Inex v OHMI–Wiseman (Représentation d'une peau de vache)

IDENTIFIER
62003TJ0153 | ECLI:EU:T:2006:157
LANGUAGE
English
ORIGIN
BEL
COURT
General Court
AG OPINION
NO
REFERENCES MADE
11
REFERENCED
44
DOCUMENT TYPE
Judgment

Judgment



Case T‑153/03

Inex SA

v

Office for Harmonisation in the Internal Market

(Trade Marks and Designs) (OHIM)

(Community trade mark – Opposition proceedings – Application for a figurative mark consisting of a representation of a cowhide in black and white – Earlier national figurative trade mark comprising in part a representation of a cowhide in black and white – Distinctive character of an element of a trade mark – No likelihood of confusion – Rejection of the opposition – Article 8(1)(b) of Regulation (EC) No 40/94)

Summary of the Judgment

1.      Community trade mark – Definition and acquisition of the Community trade mark – Relative grounds for refusal – Opposition by the proprietor of an earlier identical or similar mark registered for identical or similar goods or services

(Council Regulation No 40/94, Art. (8)(1)(b))

2.      Community trade mark – Definition and acquisition of the Community trade mark – Relative grounds for refusal – Opposition by the proprietor of an earlier identical or similar mark registered for identical or similar goods or services

(Council Regulation No 40/94, Art. 8(1)(b))

1.      Although it is settled case-law that, in the assessment of the similarity of trade marks within the meaning of Article 8(1)(b) of Regulation No 40/94 on the Community trade mark, as a general rule the public will not consider a descriptive element forming part of a complex mark as the distinctive and dominant element of the overall impression conveyed by that mark, the weak distinctive character of an element of a complex mark does not necessarily imply that that element cannot constitute a dominant element since, because, in particular, of its position in the sign or its size, it may make an impression on consumers and be remembered by them.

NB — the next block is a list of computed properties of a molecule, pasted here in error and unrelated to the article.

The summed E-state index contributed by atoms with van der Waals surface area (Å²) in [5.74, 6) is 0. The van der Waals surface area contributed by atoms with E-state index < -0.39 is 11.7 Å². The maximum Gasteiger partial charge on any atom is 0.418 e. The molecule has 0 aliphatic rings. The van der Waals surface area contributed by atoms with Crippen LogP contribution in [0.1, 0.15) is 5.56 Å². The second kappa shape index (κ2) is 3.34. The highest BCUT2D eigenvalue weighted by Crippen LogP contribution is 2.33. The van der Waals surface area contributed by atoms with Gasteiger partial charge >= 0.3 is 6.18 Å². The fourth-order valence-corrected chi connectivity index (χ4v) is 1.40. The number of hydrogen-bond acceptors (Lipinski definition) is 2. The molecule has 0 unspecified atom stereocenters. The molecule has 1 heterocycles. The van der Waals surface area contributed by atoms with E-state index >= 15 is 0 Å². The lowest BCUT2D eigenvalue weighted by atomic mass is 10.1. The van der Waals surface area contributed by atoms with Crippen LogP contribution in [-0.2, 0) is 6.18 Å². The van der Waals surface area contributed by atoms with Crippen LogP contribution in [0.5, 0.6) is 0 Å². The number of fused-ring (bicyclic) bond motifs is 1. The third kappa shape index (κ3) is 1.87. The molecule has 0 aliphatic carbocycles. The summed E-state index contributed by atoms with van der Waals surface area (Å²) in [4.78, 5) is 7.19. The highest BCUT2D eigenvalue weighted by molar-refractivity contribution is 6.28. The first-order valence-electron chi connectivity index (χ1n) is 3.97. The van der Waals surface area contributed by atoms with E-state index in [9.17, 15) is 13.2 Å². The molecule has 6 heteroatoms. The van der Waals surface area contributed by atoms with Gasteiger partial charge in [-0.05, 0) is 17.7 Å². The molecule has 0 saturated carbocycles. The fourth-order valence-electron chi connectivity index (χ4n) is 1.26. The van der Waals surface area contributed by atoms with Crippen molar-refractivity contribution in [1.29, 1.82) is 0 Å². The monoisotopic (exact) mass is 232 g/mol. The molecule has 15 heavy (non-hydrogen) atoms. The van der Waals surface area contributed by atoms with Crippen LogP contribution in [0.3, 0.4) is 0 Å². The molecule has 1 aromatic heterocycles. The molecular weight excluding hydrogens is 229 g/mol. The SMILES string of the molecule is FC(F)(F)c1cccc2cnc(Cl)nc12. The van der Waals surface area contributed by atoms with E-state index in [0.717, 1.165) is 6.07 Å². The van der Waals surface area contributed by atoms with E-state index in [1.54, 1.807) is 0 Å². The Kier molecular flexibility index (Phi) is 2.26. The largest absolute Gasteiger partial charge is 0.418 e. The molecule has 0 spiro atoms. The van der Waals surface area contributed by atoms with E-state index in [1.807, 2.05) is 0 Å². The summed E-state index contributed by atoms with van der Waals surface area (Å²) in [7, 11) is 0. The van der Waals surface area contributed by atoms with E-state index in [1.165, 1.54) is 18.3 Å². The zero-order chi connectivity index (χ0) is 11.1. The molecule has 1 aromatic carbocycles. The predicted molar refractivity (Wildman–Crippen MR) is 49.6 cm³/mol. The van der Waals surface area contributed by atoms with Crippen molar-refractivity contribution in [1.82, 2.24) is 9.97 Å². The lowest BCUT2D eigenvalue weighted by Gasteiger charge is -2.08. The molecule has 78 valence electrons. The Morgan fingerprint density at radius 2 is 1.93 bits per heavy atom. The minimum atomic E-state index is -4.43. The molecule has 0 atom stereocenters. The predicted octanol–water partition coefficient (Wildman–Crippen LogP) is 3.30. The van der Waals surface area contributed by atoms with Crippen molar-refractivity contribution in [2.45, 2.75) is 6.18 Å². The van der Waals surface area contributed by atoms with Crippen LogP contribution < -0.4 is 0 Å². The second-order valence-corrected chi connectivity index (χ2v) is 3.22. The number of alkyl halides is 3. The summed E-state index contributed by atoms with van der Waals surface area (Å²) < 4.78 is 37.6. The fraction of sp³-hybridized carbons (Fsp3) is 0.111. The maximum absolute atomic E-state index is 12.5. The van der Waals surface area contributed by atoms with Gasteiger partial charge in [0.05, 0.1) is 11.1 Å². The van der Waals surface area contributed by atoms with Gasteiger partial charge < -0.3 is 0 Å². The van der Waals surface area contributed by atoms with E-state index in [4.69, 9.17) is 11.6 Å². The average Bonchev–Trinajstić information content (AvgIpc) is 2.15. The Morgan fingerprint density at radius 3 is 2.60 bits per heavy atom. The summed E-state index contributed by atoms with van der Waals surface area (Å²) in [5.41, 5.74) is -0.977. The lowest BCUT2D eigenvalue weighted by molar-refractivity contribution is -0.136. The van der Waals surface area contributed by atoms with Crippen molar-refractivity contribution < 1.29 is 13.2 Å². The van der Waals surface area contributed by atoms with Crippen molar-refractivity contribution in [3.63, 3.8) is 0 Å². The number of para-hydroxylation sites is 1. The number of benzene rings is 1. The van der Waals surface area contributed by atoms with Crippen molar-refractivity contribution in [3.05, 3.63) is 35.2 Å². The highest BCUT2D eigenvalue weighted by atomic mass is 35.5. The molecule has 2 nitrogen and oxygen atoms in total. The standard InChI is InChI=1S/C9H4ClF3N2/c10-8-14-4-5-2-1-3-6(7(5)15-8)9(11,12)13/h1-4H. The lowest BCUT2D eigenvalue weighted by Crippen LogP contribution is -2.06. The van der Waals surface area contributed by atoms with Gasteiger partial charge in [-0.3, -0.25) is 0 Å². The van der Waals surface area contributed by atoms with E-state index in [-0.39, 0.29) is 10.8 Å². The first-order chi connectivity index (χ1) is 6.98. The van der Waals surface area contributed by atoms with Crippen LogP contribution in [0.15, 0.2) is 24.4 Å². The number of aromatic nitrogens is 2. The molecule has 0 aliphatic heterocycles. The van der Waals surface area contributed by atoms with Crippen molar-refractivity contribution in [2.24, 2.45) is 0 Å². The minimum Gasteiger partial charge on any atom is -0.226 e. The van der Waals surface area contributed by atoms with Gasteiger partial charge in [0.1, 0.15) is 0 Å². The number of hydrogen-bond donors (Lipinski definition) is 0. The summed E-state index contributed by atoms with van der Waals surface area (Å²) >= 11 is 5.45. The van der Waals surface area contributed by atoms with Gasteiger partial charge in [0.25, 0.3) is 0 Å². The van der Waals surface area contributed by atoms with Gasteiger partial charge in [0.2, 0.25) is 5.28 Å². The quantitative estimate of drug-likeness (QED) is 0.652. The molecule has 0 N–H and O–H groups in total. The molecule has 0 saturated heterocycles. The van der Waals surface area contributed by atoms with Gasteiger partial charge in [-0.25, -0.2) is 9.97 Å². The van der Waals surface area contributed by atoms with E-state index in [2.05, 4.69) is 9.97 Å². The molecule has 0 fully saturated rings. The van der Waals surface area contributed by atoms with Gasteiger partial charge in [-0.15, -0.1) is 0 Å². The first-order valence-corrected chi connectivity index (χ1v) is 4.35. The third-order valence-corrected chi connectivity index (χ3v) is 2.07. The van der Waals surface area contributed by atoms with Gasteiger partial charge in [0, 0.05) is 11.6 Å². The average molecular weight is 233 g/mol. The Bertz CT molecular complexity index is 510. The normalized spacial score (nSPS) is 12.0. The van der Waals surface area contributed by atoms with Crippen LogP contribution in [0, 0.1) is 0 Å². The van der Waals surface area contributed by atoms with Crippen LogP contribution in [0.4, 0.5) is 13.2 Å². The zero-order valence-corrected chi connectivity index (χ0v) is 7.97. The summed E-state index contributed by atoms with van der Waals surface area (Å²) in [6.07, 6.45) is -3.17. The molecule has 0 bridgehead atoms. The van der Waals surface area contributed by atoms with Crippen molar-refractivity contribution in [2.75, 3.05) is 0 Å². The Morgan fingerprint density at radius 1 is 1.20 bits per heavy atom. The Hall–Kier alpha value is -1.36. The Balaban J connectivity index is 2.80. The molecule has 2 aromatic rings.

None the less, since the comparison between marks must be based on the overall impression given by them having regard, in particular, to the distinctive character of their elements in relation to the goods or services concerned, it does not suffice, in order to find a similarity between marks, that an element essential to the visual impression of a complex mark and the sole element of the other sign are identical or similar. On the other hand, it should be concluded that there is a similarity where, considered as a whole, the impression given by a complex mark is dominated by one of its elements in such a way that the other components of that mark appear negligible in the image of that mark which the relevant public remembers, in the light of the goods or services designated.

(see paras 32-33)

2.      There is no likelihood of confusion for the average consumer between the figurative mark consisting of a representation of a cowhide in black and white, in respect of which registration is sought for ‘Milk, milk beverages, milk products, dairy products, cream and yoghurt’ in Class 29 of the Nice Agreement, and the complex mark comprising in part a representation of a cowhide in black and white, and made up of a number of figurative and word elements, including the word element ‘inex’, registered previously in the Benelux countries for ‘Milk and milk products’ in the same class of that agreement.

Since the ‘inex’ word element contributes in a decisive manner to the overall impression given by the earlier mark, its presence does not permit the inference that the cowhide design of the earlier mark is likely to dominate, by itself, the image of that mark which the public keeps in mind. Accordingly, although the cowhide design is essential to the visual and conceptual impression given by the earlier mark, neither the significant visual differences between the signs at issue nor the weak distinctive character of the cowhide design in this case lead to the conclusion that there is a likelihood of confusion between the marks at issue.

(see paras 41, 47)







JUDGMENT OF THE COURT OF FIRST INSTANCE (Second Chamber)

13 June 2006 (*)

(Community trade mark – Opposition proceedings – Application for a figurative mark consisting of a representation of a cowhide in black and white – Earlier national figurative trade mark comprising in part a representation of a cowhide in black and white – Distinctive character of an element of a trade mark – No likelihood of confusion – Rejection of the opposition – Article 8(1)(b) of Regulation (EC) No 40/94)